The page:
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The Right may yet rule the Nineties

If you thought Thatcher and Reagan were the limit, take a look at Newt Gingrich and the New Tories, says Andrew Gamble
Suddenly the Right is riding high again. In the Eighties, the conservative revolution seemed unstoppable. Thatcher and Reagan were its gods, Hayek and Friedman its high priests. But then it all unravelled, and the revolution went into reverse. There was talk of consolidation and a return to consensus. New, moderate sensible leaders such as Bush and Major pursued pragmatic non-ideological policies.

Major's deepest ambition was to create a country at ease with itself. The New Right was no longer fashionable, and there was a rush to desert it. The new conventional wisdom said that radical conservatism was finished, and that the future lay with politicians of the centre.

It all looks different now. The Right has found new purpose and energy.

Under Newt Gingrich, it swept to victory in the mid-term polls in the United States, humiliating Clinton's New Democrats. In Britain, it is the right which is now openly challenging for control of the Conservative party. John Redwood has unfurled a manifesto of populist right-wing measures. The left and centre of the party deride it, Kenneth Clarke claiming that the party will be out of office for a thousand years if it goes down this path. But the Conservative left has no comparable programme to put forward. Momentum and ideas are found on the right.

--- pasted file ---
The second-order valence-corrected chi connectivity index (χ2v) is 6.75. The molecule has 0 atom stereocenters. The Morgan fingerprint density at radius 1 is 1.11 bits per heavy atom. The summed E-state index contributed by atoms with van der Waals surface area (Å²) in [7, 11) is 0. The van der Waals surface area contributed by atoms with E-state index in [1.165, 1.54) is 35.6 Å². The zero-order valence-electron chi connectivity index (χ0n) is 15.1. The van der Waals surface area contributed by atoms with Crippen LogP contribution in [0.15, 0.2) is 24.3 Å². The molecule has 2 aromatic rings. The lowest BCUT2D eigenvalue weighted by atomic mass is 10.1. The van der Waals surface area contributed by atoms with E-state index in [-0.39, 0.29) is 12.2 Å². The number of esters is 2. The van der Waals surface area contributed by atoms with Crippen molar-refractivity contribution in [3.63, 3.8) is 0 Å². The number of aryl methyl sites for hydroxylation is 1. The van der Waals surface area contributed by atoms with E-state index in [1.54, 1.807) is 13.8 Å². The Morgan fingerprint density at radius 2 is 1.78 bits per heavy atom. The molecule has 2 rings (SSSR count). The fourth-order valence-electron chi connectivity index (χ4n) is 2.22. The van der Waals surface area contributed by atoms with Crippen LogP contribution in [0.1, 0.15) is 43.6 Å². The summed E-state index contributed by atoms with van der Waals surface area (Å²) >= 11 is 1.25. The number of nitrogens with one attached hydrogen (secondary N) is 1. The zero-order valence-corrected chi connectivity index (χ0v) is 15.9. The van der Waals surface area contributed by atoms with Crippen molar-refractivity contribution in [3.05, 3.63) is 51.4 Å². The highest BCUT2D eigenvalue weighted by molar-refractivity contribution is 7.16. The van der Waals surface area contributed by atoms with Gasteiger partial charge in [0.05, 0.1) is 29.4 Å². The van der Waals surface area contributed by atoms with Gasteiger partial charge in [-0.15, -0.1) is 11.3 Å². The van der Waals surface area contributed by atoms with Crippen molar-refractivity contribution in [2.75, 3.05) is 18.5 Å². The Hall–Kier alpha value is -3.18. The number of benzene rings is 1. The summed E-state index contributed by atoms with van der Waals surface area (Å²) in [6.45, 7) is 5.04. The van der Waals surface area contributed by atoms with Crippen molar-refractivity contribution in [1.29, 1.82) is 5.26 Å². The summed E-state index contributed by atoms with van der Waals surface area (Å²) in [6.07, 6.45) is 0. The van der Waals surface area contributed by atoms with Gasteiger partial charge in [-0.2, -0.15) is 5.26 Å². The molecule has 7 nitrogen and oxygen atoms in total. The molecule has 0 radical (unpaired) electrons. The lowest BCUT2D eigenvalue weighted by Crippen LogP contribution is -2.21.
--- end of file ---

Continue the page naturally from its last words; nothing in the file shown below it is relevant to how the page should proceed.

Conservatives were once expected to conserve. Now they are radicals. It is liberals and socialists who find themselves trying to defend existing institutions. The New Right wants to tear down institutions and refashion societies more comprehensively than most socialists ever dreamed.

The reason for the change is the great growth of the state in the 20th century. The new conservatives want to reverse that growth and return to minimal government, which means taxes as low as they can be and public spending devoted only to those things that are absolutely necessary. Some conservatives, like the anarcho-capitalists in the United States, want to go much further and abolish the state altogether, decriminalising drugs, abolishing police forces and fire services, setting the people terminally free.

This rage against the state is at the heart of modern radical conservatism. Fed by the writings of Hayek and Friedman, it was articulated by a new generation of populist politicians.

Early forerunners such as Barry Goldwater and Enoch Powell were derided as out of time, hopeless reactionaries. But they were succeeded by Reagan and Thatcher, who swept to power in the Eighties. Both succeeded by knitting together political nationalism and economic liberalism.

Conservative parties had once been interventionist, collectivist and paternalist. The New Right of the Eighties set out to roll back the state and remove all obstacles to the workings of the free market and the rights of private property. Privatisation, deregulation, sound money and low taxes became its watchwords.

The hype surrounding Thatcher and Reagan was always much greater than their concrete achievements. Reagan pledged to create a balanced budget, but achieved instead the biggest deficit in US history. Thatcher was determined to reduce the share of government spending and taxes in the economy, but both were higher when she left office. John Major spoke bitterly of the golden age that never was.